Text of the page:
Mayflower, Ark., residents, including a number of children, are continuing to experience adverse health effects after ExxonMobil’s’s Pegasus pipeline ruptured, Dustin McDaniel, the state’s Attorney General said Tuesday. ExxonMobil’s pipeline breached on March 29, spilling about 5,000 barrels of highly toxic Canadian tar sands oil into a neighborhood and surrounding land.
Mr. McDaniels said that town residents continue to suffer from headaches, nausea, and other adverse symptoms after more than a month after the spill.
“As we met with residents and groups that represent them … I heard time and time again about their concerns for their health, especially the health of their children,” Mr. McDaniel said at a news conference when he announced that his office had created a special task force to address the ongoing health concerns of Mayflower residents.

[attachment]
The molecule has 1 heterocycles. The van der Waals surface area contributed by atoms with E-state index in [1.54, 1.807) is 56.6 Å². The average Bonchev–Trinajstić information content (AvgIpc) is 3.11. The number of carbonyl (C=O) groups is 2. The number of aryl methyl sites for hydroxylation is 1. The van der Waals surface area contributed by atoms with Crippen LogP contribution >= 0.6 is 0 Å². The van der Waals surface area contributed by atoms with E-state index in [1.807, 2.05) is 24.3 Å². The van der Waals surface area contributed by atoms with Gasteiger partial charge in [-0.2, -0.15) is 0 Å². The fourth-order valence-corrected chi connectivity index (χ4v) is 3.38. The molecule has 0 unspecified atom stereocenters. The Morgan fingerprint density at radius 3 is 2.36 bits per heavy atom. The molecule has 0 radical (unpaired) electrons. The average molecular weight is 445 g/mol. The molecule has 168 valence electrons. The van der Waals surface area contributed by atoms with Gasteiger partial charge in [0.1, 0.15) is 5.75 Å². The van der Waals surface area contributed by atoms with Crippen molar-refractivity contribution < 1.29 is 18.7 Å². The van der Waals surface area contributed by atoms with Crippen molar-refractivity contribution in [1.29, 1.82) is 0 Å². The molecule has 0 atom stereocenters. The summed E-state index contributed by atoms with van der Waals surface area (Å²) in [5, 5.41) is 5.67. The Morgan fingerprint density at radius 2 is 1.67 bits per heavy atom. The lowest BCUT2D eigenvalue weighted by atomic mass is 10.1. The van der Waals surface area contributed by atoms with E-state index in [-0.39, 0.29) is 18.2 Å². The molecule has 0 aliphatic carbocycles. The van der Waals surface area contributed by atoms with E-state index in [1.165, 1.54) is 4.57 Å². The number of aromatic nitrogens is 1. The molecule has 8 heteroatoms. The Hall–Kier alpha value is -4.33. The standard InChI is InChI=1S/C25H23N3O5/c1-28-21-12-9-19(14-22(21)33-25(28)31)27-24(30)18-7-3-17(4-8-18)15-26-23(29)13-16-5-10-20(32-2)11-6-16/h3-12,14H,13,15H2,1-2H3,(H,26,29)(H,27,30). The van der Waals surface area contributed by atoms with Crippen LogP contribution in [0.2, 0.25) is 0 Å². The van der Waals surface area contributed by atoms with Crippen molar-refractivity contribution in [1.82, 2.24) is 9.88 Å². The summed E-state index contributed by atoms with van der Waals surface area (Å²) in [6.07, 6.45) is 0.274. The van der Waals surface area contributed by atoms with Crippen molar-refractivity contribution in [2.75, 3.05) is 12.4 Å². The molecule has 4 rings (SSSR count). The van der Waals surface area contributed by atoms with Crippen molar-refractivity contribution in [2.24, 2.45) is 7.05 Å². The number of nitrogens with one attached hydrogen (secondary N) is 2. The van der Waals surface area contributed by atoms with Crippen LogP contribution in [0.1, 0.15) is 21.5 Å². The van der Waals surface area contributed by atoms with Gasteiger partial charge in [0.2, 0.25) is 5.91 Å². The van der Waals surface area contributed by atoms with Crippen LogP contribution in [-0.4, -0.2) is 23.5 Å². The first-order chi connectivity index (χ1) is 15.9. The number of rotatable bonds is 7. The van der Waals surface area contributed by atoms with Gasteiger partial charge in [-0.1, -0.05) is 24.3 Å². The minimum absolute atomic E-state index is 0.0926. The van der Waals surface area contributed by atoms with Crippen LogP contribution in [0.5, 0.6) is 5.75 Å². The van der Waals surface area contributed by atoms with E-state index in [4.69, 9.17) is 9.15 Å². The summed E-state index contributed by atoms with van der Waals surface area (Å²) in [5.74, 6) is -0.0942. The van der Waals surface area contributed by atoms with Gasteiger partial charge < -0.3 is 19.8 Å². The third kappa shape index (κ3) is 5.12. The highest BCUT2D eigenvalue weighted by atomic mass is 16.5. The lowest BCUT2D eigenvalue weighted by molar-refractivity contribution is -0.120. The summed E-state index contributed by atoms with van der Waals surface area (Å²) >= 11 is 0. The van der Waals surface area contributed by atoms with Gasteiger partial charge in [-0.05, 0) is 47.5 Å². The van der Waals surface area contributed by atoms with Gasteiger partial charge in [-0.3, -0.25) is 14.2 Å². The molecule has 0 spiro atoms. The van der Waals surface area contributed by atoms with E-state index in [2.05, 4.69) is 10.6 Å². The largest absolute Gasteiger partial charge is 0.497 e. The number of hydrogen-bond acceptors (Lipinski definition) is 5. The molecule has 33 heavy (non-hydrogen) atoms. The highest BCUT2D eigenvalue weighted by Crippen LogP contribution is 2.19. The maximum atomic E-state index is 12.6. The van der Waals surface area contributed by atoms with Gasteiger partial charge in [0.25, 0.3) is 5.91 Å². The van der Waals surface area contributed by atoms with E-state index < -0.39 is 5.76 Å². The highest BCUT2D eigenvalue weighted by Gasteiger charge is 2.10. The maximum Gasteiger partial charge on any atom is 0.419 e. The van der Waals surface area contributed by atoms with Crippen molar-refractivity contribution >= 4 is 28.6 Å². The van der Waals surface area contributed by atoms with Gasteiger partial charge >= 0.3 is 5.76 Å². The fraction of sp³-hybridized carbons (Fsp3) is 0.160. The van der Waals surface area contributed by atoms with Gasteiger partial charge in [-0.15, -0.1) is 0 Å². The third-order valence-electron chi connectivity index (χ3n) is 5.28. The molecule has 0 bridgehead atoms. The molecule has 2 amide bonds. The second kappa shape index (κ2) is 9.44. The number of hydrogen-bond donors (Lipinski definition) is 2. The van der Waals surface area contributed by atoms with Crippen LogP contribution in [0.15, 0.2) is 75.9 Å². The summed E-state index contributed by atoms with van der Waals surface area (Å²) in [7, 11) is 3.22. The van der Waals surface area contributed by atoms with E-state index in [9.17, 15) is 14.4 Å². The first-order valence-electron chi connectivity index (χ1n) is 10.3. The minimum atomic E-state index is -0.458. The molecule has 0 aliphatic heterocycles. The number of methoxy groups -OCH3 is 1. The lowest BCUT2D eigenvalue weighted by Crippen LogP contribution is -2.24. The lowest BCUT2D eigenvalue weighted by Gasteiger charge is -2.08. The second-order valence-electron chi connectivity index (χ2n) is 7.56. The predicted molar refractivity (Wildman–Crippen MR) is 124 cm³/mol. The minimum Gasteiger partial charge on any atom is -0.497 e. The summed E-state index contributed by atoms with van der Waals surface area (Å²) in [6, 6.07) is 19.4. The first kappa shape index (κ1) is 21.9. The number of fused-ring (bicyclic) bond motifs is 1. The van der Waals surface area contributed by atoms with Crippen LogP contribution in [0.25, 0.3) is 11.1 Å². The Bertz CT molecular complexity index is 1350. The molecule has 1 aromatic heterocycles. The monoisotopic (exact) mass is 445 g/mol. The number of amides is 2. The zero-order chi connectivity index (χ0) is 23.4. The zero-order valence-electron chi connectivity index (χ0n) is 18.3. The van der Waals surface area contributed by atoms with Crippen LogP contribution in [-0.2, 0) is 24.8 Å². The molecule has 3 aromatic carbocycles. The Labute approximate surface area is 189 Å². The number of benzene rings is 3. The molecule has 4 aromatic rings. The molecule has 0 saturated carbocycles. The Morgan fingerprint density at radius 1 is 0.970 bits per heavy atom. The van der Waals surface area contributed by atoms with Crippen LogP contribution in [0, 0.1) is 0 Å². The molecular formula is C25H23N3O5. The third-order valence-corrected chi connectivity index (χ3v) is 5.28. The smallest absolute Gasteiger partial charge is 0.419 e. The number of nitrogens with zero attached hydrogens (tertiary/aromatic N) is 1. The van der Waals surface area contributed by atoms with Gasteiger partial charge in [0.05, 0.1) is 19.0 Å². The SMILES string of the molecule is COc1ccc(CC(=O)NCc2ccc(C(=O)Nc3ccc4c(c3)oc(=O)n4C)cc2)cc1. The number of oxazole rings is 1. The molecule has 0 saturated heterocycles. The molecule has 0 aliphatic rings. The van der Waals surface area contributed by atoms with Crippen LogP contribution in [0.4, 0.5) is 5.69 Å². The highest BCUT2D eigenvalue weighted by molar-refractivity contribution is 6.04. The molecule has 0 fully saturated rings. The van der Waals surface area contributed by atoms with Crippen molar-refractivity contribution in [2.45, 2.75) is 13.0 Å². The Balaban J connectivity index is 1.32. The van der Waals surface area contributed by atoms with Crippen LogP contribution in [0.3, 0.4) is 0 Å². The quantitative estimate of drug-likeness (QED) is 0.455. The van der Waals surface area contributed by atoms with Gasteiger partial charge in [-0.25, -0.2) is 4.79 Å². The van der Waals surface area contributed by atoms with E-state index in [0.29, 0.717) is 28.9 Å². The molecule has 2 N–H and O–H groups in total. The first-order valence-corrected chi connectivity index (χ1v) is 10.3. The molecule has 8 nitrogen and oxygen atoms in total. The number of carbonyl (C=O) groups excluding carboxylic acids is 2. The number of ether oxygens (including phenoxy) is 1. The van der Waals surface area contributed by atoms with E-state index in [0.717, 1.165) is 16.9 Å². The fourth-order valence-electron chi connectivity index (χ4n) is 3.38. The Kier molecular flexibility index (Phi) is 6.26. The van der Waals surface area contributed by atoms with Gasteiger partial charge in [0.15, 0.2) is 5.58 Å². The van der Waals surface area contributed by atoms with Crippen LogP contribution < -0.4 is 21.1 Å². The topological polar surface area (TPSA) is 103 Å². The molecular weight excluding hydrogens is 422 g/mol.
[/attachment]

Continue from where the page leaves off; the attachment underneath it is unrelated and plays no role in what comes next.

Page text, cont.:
ExxonMobil says that ongoing air tests in Mayflower show that levels for key toxins are either not detectable or below levels that the Arkansas Department of Health considers safe.
But the area continues to be blanketed in vapors from the spill.
“The smell is a constant reminder that things are not as they should be,” Mr. McDaniel said. “Both the subdivision and the cove look more like construction sites than neighborhoods.”
ExxonMobil cleanup workers have removed about a third of the spilled oil, according to the company.
The citizen-based Faulkner County Citizens Advisory Group issued a report recently that found the health complaints of Mayflower residents were consistent with exposure to toxins found in samples taken soon after the spill, posing the question as to how long such symptoms can last.
“Even four weeks later, residents are still feeling symptoms from the chemical exposure. People have consistently talked about gastrointestinal problems, headaches, respiratory problems, skin irritation including chemical burns, and extreme fatigue,” April Lane of the FCCAG said in a news release.